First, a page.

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Marcus Jordan talks ‘The Last Dance’ and his boutique retail store Trophy Room in this week’s Chat Room

Marcus has been a student of his father’s legacy, and much of what he has learned was used in creating his boutique street-wear store, Trophy Room, in Orlando Florida.

Michael Jordan’s second son, Marcus, has seen every episode of ‘‘The Last Dance’’ but the last one, which airs at 9 p.m. Sunday on ESPN.

He explained that director Jason Hehir would send him episodes to get some confirmation that the story felt authentic and that he was doing his father’s legacy justice.

Marcus has been a student of his father’s legacy, and much of what he has learned was used in creating his boutique street-wear store, Trophy Room, in Orlando Florida.

He joined the Sun-Times in the Chat Room this week.

What inspired Trophy Room?

Marcus Jordan: Trophy Room is inspired by the trophy room that was in our house growing up. It was centrally located and was a spot where everyone wanted to hang out. Anytime we won an award, my dad would put our trophies in there among his. So it really just inspired us as kids to go out and do our own thing and earn our own accolades. So with the store, we really just tried to re-create that environment of being a place that people want to be and want to come and shop.

What was the most emotional aspect of the documentary for you?

MJ: For me, it was Episode 8 and how they covered my grandfather and all of the stories that went behind it and that 1996 championship that was won on Father’s Day. If you go back into the archives, you’ll see there are pictures of me and my brother in the locker room with them. That moment was the most emotional episode for me.

Did your father bring his competitive edge home?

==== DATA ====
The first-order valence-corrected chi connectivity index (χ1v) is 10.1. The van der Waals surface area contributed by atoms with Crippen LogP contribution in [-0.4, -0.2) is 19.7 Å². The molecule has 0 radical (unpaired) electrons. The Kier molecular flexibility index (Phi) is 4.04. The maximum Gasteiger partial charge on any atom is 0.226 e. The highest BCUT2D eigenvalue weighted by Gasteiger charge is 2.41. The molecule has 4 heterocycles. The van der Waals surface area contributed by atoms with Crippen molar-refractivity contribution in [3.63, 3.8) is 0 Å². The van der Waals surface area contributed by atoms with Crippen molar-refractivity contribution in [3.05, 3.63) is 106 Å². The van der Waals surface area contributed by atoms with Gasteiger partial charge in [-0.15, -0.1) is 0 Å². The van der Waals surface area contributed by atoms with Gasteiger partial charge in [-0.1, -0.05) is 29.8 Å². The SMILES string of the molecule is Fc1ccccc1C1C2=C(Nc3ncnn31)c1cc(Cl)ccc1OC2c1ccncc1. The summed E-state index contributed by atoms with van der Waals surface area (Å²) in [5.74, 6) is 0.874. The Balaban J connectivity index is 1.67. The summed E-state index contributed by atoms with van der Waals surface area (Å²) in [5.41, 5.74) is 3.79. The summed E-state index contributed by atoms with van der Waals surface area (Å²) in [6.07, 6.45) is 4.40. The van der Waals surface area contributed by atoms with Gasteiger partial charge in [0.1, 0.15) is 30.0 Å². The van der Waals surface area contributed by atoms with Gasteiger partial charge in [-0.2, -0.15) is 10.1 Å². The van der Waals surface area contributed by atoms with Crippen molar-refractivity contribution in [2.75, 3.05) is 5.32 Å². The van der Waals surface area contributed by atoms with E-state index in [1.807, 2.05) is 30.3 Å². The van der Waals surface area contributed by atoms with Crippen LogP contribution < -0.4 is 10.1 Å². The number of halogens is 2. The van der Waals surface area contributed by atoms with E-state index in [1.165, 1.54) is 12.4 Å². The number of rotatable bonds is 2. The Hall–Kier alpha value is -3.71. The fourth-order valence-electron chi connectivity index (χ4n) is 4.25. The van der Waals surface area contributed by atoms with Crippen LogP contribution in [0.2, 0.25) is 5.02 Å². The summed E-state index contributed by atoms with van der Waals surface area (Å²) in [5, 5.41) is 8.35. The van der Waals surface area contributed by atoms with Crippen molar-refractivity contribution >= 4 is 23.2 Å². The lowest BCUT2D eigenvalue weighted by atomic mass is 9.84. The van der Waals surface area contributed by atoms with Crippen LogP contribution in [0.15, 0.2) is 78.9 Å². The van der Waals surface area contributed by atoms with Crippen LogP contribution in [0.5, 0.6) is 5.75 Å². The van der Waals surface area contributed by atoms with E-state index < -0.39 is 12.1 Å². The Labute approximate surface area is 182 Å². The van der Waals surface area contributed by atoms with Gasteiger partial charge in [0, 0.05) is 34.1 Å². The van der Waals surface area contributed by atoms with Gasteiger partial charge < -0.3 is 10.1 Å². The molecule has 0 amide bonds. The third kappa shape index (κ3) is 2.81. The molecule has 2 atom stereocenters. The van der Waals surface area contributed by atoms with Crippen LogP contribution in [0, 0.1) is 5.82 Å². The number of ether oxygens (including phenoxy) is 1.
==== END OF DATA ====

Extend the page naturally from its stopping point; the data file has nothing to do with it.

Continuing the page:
MJ: For us, we’re all naturally competitive. We all got that gene. At times when we would play basketball, there would definitely be some competitive moments in the gym, talking trash or whatever the case may be.

Was there anything you saw in ‘‘The Last Dance’’ that shocked you?

MJ: No. If anything, it just made me more aware of what was going on in the front office. I didn’t particularly know the dynamics that were at play with Phil [Jackson] and Jerry [Krause], my dad and Jerry [Krause] and pretty much everybody.

You’ve described yourself as a ‘‘Twitter warrior.’’ Is there ever a time where your parents check you on your tweets?

MJ: Anytime I’m going to get advice from my parents on tweets, it’s going to be retroactive, after I post the tweet. There’s a lot of thought that goes into my tweets. A lot of them look like they’re off-the-cuff, but I promise I’m just that good. No, I’m kidding. A lot of it is just in fun.

Does your father have a ghost account he uses to check social media?

MJ: Absolutely not. He can give two [bleeps] about what’s happening on Twitter. He’s retired; he’s living his life. He’s playing 36 holes of golf pretty much every day.

Can you confirm any connection between Jerry Krause and Mr. Swackhammer, the villain in ‘‘Space Jam’’?

MJ: I have no idea. That is a great question that I’ll have to bring up at one of our family dinners. I think that’s a conspiracy theory to this day. I can’t confirm, nor can I deny.

What are your thoughts on the new ‘‘Space Jam’’ starring LeBron James?

MJ: I’m interested to see it. I’ll always have a special place in my heart for the OG, the original. But I’m not going to put any carts before the horses with this ‘‘Space Jam 2.’’ I think it should be pretty good, but we’ll see.

What has been your favorite part about people’s reactions to ‘‘The Last Dance’’?

MJ: In my opinion, it should end all debates as to who is the greatest of all time. I don’t think what my dad did for the game of basketball could be repeated. So I think case closed. I think that’s the best part about the documentary for me, and then the banter that’s happening after each episode.